Self-driving cars are all the rage these days, and anyone that has even opaque ties to the automotive industry is keen to make wild — and sometimes completely unfounded — predictions about how quickly autonomous technology will replace human drivers. Some companies are just barely jumping on the autonomous bandwagon, but Mercedes-Benz began developing driver-less technology well before it became an industry trend.
The Stuttgart-based firm teamed up with European authorities to launch a project called PROMETHEUS on October 1st, 1986. The acronym ambitiously stood for “program for a European traffic of highest efficiency and unprecedented safety.” Working with other automakers, suppliers, government officials, and researchers, Mercedes wanted to find ways to make cars safer, to improve the flow of traffic, and to reduce emissions — the very same questions that manufacturers are still trying to answer today.
“It soon became clear to us that there would only be one solution for the increasing number of traffic issues. We had to integrate new technologies into road traffic – most of all microelectronics, sensors, telecommunications and information processing – as comprehensively as possible,” remembers Walter Ziegler, the PROMETHEUS project manager at Mercedes-Benz.
That was easier said than done in an era when no one had heard of a smartphone, an app, or Gmail. Mercedes’ first-ever self-driving prototype was named VITA (Vision Information Technology Application), and it was based on a van (pictured above) because the computers required to make autonomous driving possible took up a tremendous amount of space. Engineers fine-tuned the technology and soon managed to cram it inside a second prototype based on a w126-series S-Class, the biggest member of the Mercedes lineup at the time.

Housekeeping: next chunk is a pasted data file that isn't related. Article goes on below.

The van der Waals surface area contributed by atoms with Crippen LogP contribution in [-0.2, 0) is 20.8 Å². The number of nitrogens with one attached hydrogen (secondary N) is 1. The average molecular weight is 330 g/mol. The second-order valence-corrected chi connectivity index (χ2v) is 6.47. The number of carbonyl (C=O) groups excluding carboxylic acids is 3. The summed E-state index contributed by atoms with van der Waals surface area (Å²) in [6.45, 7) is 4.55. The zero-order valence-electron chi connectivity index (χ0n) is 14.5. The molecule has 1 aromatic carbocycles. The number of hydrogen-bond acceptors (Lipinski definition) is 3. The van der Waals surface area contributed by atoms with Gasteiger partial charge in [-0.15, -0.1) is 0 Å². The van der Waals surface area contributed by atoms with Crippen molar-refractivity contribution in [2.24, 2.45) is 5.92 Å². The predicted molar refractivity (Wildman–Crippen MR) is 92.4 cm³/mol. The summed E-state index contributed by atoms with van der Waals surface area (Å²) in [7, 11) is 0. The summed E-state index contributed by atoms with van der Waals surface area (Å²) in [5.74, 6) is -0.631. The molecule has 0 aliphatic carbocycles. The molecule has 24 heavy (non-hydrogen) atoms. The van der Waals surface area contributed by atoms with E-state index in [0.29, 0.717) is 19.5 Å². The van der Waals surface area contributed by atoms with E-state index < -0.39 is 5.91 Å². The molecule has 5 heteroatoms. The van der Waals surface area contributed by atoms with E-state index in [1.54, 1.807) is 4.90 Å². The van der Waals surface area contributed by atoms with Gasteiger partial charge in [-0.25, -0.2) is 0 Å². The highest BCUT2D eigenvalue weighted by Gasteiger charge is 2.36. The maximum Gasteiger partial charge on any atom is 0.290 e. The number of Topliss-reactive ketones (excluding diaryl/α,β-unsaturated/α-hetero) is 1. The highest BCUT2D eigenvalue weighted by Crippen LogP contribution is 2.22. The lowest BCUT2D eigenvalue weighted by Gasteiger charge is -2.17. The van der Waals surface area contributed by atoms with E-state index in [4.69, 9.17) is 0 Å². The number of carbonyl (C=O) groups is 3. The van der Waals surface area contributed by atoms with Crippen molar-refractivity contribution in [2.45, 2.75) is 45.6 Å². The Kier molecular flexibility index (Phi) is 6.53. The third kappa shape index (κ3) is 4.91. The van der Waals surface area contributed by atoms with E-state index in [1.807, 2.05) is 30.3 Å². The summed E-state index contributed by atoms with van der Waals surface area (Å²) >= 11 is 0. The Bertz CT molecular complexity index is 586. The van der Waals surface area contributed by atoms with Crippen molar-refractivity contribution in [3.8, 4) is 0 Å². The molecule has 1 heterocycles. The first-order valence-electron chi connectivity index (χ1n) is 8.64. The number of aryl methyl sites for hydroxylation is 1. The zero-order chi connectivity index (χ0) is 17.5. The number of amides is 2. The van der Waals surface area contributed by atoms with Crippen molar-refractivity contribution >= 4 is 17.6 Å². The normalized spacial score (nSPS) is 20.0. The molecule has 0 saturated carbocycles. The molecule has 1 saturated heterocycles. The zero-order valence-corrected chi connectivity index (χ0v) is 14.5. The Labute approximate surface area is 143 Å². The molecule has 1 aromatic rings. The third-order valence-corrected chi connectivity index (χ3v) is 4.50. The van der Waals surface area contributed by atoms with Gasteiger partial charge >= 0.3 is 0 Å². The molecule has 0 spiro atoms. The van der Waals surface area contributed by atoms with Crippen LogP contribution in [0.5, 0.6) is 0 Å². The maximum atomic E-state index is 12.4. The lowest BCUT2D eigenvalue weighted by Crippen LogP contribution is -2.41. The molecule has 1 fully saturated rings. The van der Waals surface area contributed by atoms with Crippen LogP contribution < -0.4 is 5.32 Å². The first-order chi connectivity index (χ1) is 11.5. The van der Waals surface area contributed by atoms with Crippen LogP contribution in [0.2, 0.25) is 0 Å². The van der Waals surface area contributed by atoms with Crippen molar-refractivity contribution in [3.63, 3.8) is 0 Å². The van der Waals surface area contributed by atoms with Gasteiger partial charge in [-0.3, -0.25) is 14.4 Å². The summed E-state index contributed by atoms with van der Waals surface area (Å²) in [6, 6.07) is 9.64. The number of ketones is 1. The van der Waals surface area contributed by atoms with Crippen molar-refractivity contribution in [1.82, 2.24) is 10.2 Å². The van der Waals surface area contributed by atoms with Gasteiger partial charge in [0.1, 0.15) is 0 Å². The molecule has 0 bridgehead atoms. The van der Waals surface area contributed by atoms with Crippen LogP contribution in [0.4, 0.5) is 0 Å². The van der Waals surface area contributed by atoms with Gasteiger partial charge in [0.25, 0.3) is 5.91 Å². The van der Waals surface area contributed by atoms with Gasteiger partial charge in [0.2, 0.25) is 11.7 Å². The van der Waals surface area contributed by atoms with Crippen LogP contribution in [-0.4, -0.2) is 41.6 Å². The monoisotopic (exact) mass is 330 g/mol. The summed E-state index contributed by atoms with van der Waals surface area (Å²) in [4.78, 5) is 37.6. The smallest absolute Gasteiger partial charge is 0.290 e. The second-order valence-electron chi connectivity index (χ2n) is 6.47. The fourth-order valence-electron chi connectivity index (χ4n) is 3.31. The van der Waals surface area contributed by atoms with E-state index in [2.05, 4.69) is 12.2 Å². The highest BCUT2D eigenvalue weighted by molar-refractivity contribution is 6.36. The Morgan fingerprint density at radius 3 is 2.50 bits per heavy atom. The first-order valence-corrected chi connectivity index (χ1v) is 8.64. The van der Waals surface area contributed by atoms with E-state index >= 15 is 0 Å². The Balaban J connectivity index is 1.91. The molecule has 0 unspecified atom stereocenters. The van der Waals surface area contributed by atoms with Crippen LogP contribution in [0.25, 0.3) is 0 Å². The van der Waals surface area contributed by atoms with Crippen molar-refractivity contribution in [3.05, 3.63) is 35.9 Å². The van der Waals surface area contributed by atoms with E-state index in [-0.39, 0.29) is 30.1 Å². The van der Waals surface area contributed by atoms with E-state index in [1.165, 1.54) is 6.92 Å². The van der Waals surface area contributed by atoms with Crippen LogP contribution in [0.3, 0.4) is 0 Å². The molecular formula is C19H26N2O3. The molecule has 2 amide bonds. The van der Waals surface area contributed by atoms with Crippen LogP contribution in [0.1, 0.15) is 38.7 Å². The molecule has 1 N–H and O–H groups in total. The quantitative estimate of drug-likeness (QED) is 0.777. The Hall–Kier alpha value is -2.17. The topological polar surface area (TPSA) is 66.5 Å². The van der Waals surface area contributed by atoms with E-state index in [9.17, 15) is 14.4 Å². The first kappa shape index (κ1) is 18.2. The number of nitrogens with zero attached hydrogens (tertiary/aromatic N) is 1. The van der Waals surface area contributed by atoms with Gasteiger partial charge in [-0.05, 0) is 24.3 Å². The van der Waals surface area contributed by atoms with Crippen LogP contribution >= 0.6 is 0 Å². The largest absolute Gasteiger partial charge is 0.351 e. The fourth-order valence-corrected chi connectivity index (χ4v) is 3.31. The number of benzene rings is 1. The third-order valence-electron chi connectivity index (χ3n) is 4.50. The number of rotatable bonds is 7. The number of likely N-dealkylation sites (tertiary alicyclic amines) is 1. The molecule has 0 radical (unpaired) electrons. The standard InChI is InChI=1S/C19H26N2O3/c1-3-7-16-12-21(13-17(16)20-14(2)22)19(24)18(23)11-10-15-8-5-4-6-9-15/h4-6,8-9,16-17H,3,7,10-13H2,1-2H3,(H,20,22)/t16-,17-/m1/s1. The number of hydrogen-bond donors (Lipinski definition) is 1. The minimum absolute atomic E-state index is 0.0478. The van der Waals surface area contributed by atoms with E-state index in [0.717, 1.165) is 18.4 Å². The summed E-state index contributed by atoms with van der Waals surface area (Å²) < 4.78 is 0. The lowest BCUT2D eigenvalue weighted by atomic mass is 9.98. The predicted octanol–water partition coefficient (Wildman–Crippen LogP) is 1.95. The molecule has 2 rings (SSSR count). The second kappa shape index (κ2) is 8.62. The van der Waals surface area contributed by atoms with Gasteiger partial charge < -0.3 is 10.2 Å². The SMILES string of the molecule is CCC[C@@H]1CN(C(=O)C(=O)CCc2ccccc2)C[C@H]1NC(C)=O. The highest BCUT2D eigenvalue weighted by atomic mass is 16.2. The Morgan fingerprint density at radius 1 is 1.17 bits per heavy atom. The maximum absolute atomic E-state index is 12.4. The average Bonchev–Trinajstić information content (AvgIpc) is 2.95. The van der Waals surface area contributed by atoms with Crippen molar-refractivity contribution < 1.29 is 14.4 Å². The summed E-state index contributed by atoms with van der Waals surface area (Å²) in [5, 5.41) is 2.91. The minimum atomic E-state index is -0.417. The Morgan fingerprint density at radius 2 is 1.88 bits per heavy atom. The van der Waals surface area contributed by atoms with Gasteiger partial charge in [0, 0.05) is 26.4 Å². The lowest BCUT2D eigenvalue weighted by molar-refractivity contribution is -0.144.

The components needed to make the S drive itself included small video cameras installed behind the windshield and the rear window as well as a powerful on-board computer. The S was truly autonomous, meaning it could drive, steer and brake without any input from the driver, but it was nonetheless a highly experimental prototype. The company remembers that the initial idea was to avoid collisions, not to replace the driver altogether.
Mercedes achieved a major milestone in October of 1994 when one of its autonomous test mules took a 621-mile (1,000-kilometer) road trip on public roads at speeds of up to 80 mph (130 km/h). Approved for road use by the German authorities, the prototype could autonomously change lanes in both directions and even pass slower traffic.
As far-fetched as it might have seemed at the time, the technology developed as part of the PROMETHEUS project paved the way for electronic driving aids such as adaptive cruise control, automatic emergency braking (AEB), and even satellite navigation. And while these features debuted on high-end sedans, they’ve been trickling down and they’re becoming increasingly common in cars from all over the automotive spectrum.